13th Biennial Women’s Network Convention

September 19, 2019 at 5:02pm

Activism Makes Today’s Vision Tomorrow’s Reality

From September 12-15, 2019, forty-seven Local’s 175 & 633 delegates were in attendance for the 13th Biennial UFCW Women’s Network Convention. We were inspired by many motivation speakers and workshops throughout the convention.

We heard from Serena Rodrigues, Florida State Director of March for Our Lives. Serena told us how she has grown up in a generation of mass shootings and gun violence. She has seen the trauma and devastating impact of a tragedy and questions how is a community to heal with only thoughts and prayer from their politicians.

Serena stated there are hundreds of incidents of gun violence every day in the U.S. nearly 40,000 per year. They are fed up, and so change is coming, and we can all be a part of that change. Students are organizing and standing up to say no more. Protests are being attended in record numbers with thousands in attendance. The fight is far from over but they are making real political change. Out of tragedy unity arises and when we stand together we make change.

Salandra Benton from the Florida chapter of the AFL-CIO encouraged us to get other women involved in the union movement. Those of us who are already involved need to challenge women to have the vision to be leaders and to become the ones standing at the front of the room. Women need to get engaged and further the work of those who have come before us and the educate the young women coming up after us.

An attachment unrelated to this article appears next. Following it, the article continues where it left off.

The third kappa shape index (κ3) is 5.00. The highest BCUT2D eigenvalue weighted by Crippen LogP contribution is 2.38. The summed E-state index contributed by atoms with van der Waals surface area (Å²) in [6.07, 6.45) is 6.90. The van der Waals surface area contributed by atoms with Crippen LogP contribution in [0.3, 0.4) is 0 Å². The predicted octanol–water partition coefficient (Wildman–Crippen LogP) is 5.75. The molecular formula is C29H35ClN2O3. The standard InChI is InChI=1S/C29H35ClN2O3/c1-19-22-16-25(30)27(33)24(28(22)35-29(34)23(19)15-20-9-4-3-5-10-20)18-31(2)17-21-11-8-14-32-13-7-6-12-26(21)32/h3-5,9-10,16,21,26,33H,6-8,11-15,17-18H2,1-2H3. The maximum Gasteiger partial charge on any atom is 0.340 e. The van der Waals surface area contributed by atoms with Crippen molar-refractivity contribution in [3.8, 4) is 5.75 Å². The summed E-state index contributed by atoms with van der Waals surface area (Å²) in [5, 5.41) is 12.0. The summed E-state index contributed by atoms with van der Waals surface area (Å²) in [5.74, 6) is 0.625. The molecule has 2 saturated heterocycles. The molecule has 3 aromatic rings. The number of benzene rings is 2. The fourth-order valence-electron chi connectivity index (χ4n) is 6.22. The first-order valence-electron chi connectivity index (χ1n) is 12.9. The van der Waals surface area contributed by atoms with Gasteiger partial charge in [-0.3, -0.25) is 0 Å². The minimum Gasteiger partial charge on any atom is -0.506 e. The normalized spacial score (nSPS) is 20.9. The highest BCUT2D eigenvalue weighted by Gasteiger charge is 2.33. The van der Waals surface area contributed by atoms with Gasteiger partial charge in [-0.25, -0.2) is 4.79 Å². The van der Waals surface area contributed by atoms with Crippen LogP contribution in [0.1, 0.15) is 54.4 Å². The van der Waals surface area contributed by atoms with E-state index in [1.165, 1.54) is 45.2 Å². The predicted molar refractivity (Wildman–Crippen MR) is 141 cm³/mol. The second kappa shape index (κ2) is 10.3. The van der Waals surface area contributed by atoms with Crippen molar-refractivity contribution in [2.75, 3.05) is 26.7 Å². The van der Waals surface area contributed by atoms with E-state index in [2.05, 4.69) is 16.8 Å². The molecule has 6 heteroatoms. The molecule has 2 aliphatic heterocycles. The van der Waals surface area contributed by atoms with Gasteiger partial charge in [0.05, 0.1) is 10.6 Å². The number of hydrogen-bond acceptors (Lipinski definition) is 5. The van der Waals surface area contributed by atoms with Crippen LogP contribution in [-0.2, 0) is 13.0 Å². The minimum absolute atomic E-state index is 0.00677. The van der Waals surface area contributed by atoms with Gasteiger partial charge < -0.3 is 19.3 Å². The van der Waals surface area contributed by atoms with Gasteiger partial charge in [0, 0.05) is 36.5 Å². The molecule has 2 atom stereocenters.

Salandra challenged us to plant a seed and mentor someone else. Support other women and don’t let them struggle. “It’s hard to be a woman but it’s a beautiful day to be a woman and at the end of the day they need me. I have a vision today that tomorrow will be another woman’s reality.”

Anna Eskamani is a Florida State Representative who told us that these are the spaces where we create power. Whether organizing or in the Fight For $15 we must work together. Florida is a Right To Work state that is very anti-union and anti-worker. Employers pit union against union and corporations are powerful. They tend to get what they want from politicians. For example, a 2018 Bill saw a corporate tax rebate in that state that chose profits over people. Her party has now introduced a Bill to repeal that rebate but Anna knows that they need the powerful voice of labour behind them. “We need to show solidarity, and there is nothing more powerful that a union with women in it. Solidarity forever!”

Women in Action: “Claiming Our Seat at the Table

Throughout the convention we listened to a number of panel discussions. The first was titled- Women in Action: “Claiming Our Seat at the Table. We know that we need more women at the table and thanks to the labour movement there are more women than ever in politics. Through the union movement and the power of the union we will see democracy. Things are getting better but we still see a disproportionate amount of men in in politics. No one can advocate better for women than women and we need more women at the table.